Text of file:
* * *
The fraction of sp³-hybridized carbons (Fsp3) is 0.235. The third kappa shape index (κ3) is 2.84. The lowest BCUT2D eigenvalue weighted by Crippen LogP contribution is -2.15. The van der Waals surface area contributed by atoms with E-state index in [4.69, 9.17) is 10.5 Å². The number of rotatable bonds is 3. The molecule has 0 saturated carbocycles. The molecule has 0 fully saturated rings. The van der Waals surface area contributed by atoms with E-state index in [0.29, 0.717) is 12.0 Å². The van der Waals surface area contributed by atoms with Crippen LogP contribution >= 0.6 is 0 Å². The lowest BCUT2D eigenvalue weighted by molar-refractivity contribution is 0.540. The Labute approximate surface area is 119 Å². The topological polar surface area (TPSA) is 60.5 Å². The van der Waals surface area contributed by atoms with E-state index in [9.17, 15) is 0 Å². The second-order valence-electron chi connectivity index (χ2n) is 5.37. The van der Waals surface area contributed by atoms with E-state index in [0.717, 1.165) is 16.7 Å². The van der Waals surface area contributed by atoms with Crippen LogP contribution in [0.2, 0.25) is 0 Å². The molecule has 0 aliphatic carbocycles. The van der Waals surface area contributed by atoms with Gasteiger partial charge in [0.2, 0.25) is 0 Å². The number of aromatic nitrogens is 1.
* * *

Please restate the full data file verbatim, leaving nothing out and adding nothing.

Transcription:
The fraction of sp³-hybridized carbons (Fsp3) is 0.235. The third kappa shape index (κ3) is 2.84. The lowest BCUT2D eigenvalue weighted by Crippen LogP contribution is -2.15. The van der Waals surface area contributed by atoms with E-state index in [4.69, 9.17) is 10.5 Å². The number of rotatable bonds is 3. The molecule has 0 saturated carbocycles. The molecule has 0 fully saturated rings. The van der Waals surface area contributed by atoms with E-state index in [0.29, 0.717) is 12.0 Å². The van der Waals surface area contributed by atoms with Crippen LogP contribution >= 0.6 is 0 Å². The lowest BCUT2D eigenvalue weighted by molar-refractivity contribution is 0.540. The Labute approximate surface area is 119 Å². The topological polar surface area (TPSA) is 60.5 Å². The van der Waals surface area contributed by atoms with E-state index in [9.17, 15) is 0 Å². The second-order valence-electron chi connectivity index (χ2n) is 5.37. The van der Waals surface area contributed by atoms with E-state index in [0.717, 1.165) is 16.7 Å². The van der Waals surface area contributed by atoms with Crippen LogP contribution in [0.2, 0.25) is 0 Å². The molecule has 0 aliphatic carbocycles. The van der Waals surface area contributed by atoms with Gasteiger partial charge in [0.2, 0.25) is 0 Å². The number of aromatic nitrogens is 1.